The State Election Board approved absentee voting rules Thursday that require voters to use printed-out application forms and sign them by hand, mandates resulting from Georgia’s new voting law.
A series of voters told the board they opposed the rules because they make voting from home more cumbersome, especially for those who don’t have access to printers, the poor and people with disabilities.
The new absentee ballot application process is one way Georgia’s voting law reduces the ease of absentee voting after a record 1.3 million voters, a quarter of total turnout, voted remotely in November’s presidential election. About two-thirds of absentee voters supported Democrat Joe Biden over Republican Donald Trump.
Absentee voters were able to apply for ballots online last year without having to fill out paper forms, but the voting law now requires each voter to “write his or her usual signature with a pen and ink” when requesting an absentee ballot.
Georgia Primary May 24
Follow the AJC Georgia Politics team on Twitter (@ajcgapolitics) and @murphyajc. And listen to the AJC Politically Georgia podcast from The Atlanta Journal-Constitution.
Live news updates: Latest election day news from the Georgia Primary
AJC Election Results: Live updating at 7 p.m.
MORE Election results:
- Congress, including the Georgia 6th and 7th districts
- Georgia Legislature
- Metro Atlanta city and county elections
- Referendums and ballot questions, including Cobb cityhood, Atlanta SPLOST
- Metro Atlanta school boards
Rematch: Kemp’s GOP victory sets up another battle with Abrams
Walker wins big, will face Warnock in November
Raffensperger wins Republican primary for Georgia secretary of state
Donald Trump’s revenge tour is derailed in Georgia
Lucy McBath defeats Carolyn Bourdeaux in Georgia’s 7th District primary
Marjorie Taylor Greene easily wins GOP primary in Georgia’s 14th District
More metro Atlanta election news
Complete coverage: Georgia Primary updates elections
Sonia Collette Frix, a voter from DeKalb County, said she has a computer but no printer, and she’s unable to drive to a polling place or a store with a printer because she has epilepsy.
“It doesn’t make sense to me that the state of Georgia will take my income tax return without my hand signature, but it won’t take my request to vote without a hand signature,” Frix told the board.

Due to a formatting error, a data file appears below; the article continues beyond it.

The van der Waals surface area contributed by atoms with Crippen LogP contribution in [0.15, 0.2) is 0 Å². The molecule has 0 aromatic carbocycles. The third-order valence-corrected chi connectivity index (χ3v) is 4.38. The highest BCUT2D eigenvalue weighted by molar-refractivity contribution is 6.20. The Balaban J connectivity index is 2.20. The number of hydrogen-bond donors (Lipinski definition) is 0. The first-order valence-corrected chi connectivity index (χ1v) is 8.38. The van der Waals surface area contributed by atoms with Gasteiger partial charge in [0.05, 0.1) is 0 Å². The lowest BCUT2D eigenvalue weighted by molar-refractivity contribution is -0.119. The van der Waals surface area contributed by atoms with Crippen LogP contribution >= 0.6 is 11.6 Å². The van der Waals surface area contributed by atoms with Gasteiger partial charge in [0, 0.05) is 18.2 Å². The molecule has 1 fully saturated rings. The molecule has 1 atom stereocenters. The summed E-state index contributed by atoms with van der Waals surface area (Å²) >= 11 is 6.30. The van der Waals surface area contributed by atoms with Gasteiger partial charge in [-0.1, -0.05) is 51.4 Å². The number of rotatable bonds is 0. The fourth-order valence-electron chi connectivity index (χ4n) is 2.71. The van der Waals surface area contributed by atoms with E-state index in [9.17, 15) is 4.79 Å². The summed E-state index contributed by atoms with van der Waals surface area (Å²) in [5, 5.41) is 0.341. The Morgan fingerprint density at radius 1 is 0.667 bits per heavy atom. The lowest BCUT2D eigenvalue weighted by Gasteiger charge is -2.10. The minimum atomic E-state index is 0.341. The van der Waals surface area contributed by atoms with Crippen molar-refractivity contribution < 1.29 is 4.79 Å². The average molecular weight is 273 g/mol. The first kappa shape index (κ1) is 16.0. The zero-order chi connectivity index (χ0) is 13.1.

Several voters echoed her sentiments, saying an electronic signature should be adequate, as it is for filing various types of legal and government documents.
“It’s just unnecessarily burdensome to require us to download and print an application and then sign it and upload it and scan it and mail it back just to be able request an absentee ballot,” said Elaine Johnson of Macon-Bibb County. “It should be simple for us to apply because it should be simple for us to vote.”
The Republican majority in the Georgia General Assembly passed expansive changes to the state’s election laws in March after Trump’s voters demanded changes following his narrow loss. The law includes new absentee voting requirements, expands weekend voting in some rural counties and gives the Legislature more power over local elections.
Though absentee applications now require manual signatures, a different part of Georgia’s voting law reduced reliance on signature ID verification of absentee voters. A driver’s license number or other documentation is now required when requesting and returning absentee ballots, replacing the state’s previous system of comparing voters’ signatures.
The State Election Board passed the rule unanimously Thursday.
The rule specifies procedures for implementing requirements in Georgia’s voting law, Senate Bill 202, stating that applications must contain a voter’s signature. Websites to help voters request absentee ballots are permitted but will only partially fill out request forms. Manual signatures are still needed on forms.
“The requirement of a wet signature is really problematic,” said Sara Tindall Ghazal, the board’s lone Democrat. “I understand that’s also in the statute. If there’s not a way that this can be worked within the rule-making process, then I think it’s really important to go back to the Legislature and ask them to revisit this question.”
The board’s three Republican members didn’t comment on the rule before voting for it.
Georgia’s voting law also curtails absentee voting by limiting the availability of ballot drop boxes, confining them inside early voting locations and closing them four days before an election. About 56% of absentee voters in metro Atlanta’s four core counties returned their ballots in drop boxes before last year’s election, according to ballot transfer forms.
The number of people seeking to use absentee ballots has plummeted this year.
Fewer than 35,000 Georgia voters have requested absentee ballots for upcoming local elections after last year’s high-turnout presidential race.
About the Author